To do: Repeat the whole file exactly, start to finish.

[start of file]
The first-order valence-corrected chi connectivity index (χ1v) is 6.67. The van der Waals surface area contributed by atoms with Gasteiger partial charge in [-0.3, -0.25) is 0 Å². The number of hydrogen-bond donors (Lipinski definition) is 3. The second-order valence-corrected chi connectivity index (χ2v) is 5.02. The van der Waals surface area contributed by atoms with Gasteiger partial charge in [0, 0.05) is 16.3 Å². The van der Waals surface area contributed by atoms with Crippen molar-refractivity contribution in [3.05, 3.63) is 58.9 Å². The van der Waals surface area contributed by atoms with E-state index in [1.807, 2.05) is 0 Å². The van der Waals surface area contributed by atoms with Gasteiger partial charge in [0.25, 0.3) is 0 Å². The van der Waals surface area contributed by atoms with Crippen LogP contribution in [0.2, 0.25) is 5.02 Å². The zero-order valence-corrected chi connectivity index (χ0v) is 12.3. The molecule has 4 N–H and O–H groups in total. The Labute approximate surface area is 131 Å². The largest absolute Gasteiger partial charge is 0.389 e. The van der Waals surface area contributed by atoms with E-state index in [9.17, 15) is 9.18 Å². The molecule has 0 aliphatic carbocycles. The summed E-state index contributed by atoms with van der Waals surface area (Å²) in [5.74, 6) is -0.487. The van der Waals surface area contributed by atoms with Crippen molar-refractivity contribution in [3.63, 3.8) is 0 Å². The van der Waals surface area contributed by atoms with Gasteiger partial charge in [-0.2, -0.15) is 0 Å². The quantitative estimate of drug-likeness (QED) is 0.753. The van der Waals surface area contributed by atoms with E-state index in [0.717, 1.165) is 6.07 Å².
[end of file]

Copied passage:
The first-order valence-corrected chi connectivity index (χ1v) is 6.67. The van der Waals surface area contributed by atoms with Gasteiger partial charge in [-0.3, -0.25) is 0 Å². The number of hydrogen-bond donors (Lipinski definition) is 3. The second-order valence-corrected chi connectivity index (χ2v) is 5.02. The van der Waals surface area contributed by atoms with Gasteiger partial charge in [0, 0.05) is 16.3 Å². The van der Waals surface area contributed by atoms with Crippen molar-refractivity contribution in [3.05, 3.63) is 58.9 Å². The van der Waals surface area contributed by atoms with E-state index in [1.807, 2.05) is 0 Å². The van der Waals surface area contributed by atoms with Gasteiger partial charge in [0.25, 0.3) is 0 Å². The van der Waals surface area contributed by atoms with Crippen LogP contribution in [0.2, 0.25) is 5.02 Å². The zero-order valence-corrected chi connectivity index (χ0v) is 12.3. The molecule has 4 N–H and O–H groups in total. The Labute approximate surface area is 131 Å². The largest absolute Gasteiger partial charge is 0.389 e. The van der Waals surface area contributed by atoms with E-state index in [9.17, 15) is 9.18 Å². The molecule has 0 aliphatic carbocycles. The summed E-state index contributed by atoms with van der Waals surface area (Å²) in [5.74, 6) is -0.487. The van der Waals surface area contributed by atoms with Crippen molar-refractivity contribution in [3.63, 3.8) is 0 Å². The van der Waals surface area contributed by atoms with Gasteiger partial charge in [-0.2, -0.15) is 0 Å². The quantitative estimate of drug-likeness (QED) is 0.753. The van der Waals surface area contributed by atoms with E-state index in [0.717, 1.165) is 6.07 Å².